I don’t need to lecture you, and I won’t. We know that women, despite more recent efforts (relative to all of history, are still underrepresented at the conference table, despite making up technically more than half of the population.
If you do not identify as a woman, it’s highly likely that you at least know a woman. Perhaps you are a woman like me, who tries to focus your professional efforts on the tasks at hand and not let “being a woman” get in your way of anything you want to do in life. However, the world of advertising, which is steadily becoming more diverse, is urging us to not just “think like a woman” when it comes to our strategy meetings, but to actually invite women to the table, but not for the reasons you might think.
For business owners, advertisers, or anyone trying to present a product or service to the population at large, it is more important than ever to invite women into your conversations about targeting, campaign planning, and anything else that involves humans. As reliable as hard data can be, the decisions for an advertising campaign are still made by people, who are mostly men. 73 percent of the leadership at top advertising agencies are composed of men, according to CNBC.
While concepts of equality and fairness should be persuasive enough, let’s consider how this imbalance might negatively affect the actual work at hand: A burger restaurant wants to bring awareness to the fact that women are underrepresented in the culinary arts, despite a prevalent stereotype that women are the ones who cook at home. They are planning their campaign for the month of March, also acknowledged as Women’s History Month, and they decide they want to grab attention by tweeting “Women Belong In the Kitchen,” before later following up about a wonderful scholarship program they are offering to women who wish to pursue a career in culinary arts.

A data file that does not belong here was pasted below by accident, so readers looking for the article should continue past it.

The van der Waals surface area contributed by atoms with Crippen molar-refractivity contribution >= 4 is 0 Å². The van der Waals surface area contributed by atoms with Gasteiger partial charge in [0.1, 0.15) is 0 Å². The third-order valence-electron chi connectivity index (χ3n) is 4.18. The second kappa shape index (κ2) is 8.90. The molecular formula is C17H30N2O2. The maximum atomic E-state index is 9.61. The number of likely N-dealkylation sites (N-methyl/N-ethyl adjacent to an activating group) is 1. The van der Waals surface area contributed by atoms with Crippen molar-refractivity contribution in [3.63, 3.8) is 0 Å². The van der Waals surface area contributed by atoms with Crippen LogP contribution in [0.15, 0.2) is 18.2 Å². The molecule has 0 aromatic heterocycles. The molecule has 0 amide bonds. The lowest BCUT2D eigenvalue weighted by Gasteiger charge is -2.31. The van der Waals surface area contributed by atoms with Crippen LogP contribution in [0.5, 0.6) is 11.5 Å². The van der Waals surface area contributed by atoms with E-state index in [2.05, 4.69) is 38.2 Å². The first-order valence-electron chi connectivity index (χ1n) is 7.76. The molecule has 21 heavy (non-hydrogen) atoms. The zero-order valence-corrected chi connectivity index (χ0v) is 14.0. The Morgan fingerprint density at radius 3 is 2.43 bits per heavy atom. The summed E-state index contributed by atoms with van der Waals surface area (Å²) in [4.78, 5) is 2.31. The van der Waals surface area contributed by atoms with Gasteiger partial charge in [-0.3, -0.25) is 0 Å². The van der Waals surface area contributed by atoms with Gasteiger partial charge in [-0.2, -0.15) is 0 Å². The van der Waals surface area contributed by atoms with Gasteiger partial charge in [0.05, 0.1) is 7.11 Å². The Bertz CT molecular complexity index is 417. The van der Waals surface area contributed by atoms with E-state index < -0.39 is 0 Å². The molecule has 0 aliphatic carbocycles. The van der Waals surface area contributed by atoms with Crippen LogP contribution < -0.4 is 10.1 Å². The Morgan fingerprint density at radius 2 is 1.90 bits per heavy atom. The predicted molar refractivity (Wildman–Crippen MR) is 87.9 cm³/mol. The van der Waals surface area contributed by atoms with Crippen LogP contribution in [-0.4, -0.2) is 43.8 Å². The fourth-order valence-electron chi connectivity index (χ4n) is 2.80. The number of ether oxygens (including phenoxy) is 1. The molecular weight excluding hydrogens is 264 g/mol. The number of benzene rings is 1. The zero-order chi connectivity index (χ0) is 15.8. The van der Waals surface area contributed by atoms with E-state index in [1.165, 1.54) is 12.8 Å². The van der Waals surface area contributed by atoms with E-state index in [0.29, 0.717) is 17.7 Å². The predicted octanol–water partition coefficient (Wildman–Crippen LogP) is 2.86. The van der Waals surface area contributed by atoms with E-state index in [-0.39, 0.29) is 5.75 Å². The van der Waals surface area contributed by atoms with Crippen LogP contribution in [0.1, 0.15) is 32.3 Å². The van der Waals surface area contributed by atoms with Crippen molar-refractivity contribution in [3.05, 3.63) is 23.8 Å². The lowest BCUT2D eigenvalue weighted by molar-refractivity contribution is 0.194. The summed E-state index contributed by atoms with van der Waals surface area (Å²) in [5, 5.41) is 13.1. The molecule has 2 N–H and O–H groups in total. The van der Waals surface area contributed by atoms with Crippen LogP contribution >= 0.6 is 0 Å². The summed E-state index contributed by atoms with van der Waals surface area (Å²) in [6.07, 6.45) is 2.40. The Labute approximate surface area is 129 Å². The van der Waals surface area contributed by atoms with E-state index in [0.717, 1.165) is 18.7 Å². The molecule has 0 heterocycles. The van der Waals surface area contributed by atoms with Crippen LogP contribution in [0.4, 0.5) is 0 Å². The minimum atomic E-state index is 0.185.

The result of this campaign? The tweet gets taken out of context (naturally), people develop a poor opinion of the company, despite its best intentions, and the tweet eventually gets taken down, with apologies issued instead.
This case has been used as an example of poor self-awareness, both as a company and with its audience. While certainly no guarantee, it causes me to wonder how this campaign could have gone differently if the company had invited more women to their meeting. Perhaps the idea could have been better developed and posed as a question and spin it on its head openly and honestly, such as “Do Women Belong in the Kitchen? Some Kitchen’s Don’t Think So.” Perhaps it could have focused on an entirely different target audience while still uplifting women chefs.
Any company that becomes an identifiable brand must be more aware of who they are as a company and who it is that is watching what they do. In this situation, the brand had little history of making social justice stands and their audience was simply too broad to land on women chefs as the target audience. While the intentions were good, the brand did not anticipate the potential backlash, though I would argue that a woman who is in touch with how the sentiment of the original tweet could be portrayed would have advised differently.
Not only is it a good idea to have women in the room when planning campaigns targeted at women, but it’s a good idea regardless of what’s being planned. While retargeting, geofencing and other fancy tracking tools can get specific and only appear to certain users, it’s likely to still come across the screen of a different, perhaps unexpected user. As much as “cancel culture” is looked down upon, companies are still well aware that they need to put their best foot forward when presenting themselves at all times. Well-roundedness should be present in the campaigns we plan, as well as the teams that plan them.
Miller Ad Agency has a well-balanced team that is able to think holistically about your company and your advertising efforts. Reach out today to see how we can best reach your audience and use data and personal experience to better enrich your campaigns.